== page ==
Getting rid of a stubborn cough may require cough suppressants, steam inhalation, saline gargles and/or anti-inflammatory medications. Dextromethorphan, a cough suppressant (antitussive), is usually considered the first-line cough treatment. It may be given in combination with a mucolytic or expectorant (medications that loosen mucus in airways to be coughed out), such as guaifenesin.
A stubborn or chronic cough may require a doctor’s attention; however, people may try the following recommendations beforehand:
- Half a teaspoon of honey before sleep has been shown to soothe coughs related to upper airway infection.
- Sucking lozenges or sipping water may temporarily suppress a cough and relieve the sensations of throat irritation.
- For productive (wet) cough, mucolytic medications, such as N-acetyl cysteine (NAC), are important and designed specifically to break down the mucus, which is causing the irritation. Mucolytics have been shown to help reduce coughing in adults and children.
- In some cases, taking antitussives may help if antihistamines and expectorants are not helpful.
- Patients with recurrent episodes may need antibiotics, especially if a bacterial infection is diagnosed.
- It is important to treat the underlying cause; however, most coughs are self-limiting where only supportive therapies, such as steam inhalation, saltwater gargles, antipyretics (acetaminophen) and cough suppressants are needed.
Although a quick fix might be tempting, simply slowing down could be helpful, which means, sometimes, taking a day off to get some rest. People should also drink enough water to stay hydrated since that can help break up any thick mucus that is causing the cough.
What are the causes of a stubborn cough?
A cough accompanying a cold or the flu is normal. It helps clear the airways of anything impeding normal breathing. However, chronic or severe coughing may be a sign of an underlying health condition, which may include:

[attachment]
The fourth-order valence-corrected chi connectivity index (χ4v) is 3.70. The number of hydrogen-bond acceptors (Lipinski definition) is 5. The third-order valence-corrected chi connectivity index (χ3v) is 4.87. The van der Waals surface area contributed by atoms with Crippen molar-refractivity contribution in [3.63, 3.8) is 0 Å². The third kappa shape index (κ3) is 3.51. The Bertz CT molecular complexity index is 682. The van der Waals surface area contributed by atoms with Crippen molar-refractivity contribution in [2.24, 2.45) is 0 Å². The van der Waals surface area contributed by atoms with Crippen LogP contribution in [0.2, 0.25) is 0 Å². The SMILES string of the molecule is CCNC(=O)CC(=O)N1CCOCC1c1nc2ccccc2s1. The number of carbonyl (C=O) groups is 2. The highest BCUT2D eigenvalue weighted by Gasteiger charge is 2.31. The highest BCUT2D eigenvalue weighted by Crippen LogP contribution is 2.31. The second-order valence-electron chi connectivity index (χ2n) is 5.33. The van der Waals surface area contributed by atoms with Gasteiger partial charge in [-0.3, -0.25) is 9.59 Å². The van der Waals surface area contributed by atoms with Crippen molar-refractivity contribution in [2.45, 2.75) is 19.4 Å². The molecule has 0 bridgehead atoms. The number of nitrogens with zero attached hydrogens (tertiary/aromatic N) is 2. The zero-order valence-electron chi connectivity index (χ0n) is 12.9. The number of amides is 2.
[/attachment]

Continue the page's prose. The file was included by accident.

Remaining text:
- An infection
- Chronic obstructive pulmonary disease (COPD)
- A condition in which your airways become narrow and swollen and mucus production is increased.
- Postnasal drip
- Your cough reflex exists to clear your airways of any obstructions.
- Postnasal drip, also called upper airway cough syndrome, is marked by an overproduction of mucus that often drips down the back of your throat, which (constantly) triggers the cough reflex.
- Cystic fibrosis (CF)
- A serious, inherited disease that thickens the mucus, causing it to become sticky and plug up your airways, resulting in a chronic cough.
- Gastroesophageal reflux disease (GERD)
- If your chronic cough is accompanied by heartburn or a sour taste in your mouth, it could be a symptom of acid reflux disease, GERD.
- GERD is marked by stomach acid flowing up from your stomach to the throat via the esophagus, irritating the esophagus and causing a chronic cough.
- The cough can worsen GERD, which in turn worsens the cough until you seek medical treatment.
- An allergy-related cough results from your body’s response to an allergen, an otherwise harmless substance (in most cases) that triggers your immune system.
- Seasonal allergies are extremely common, triggered by things such as dust and pet dander.
- Coughs from allergies tend to be dry and persistent, or they may worsen during certain seasons or in different environments.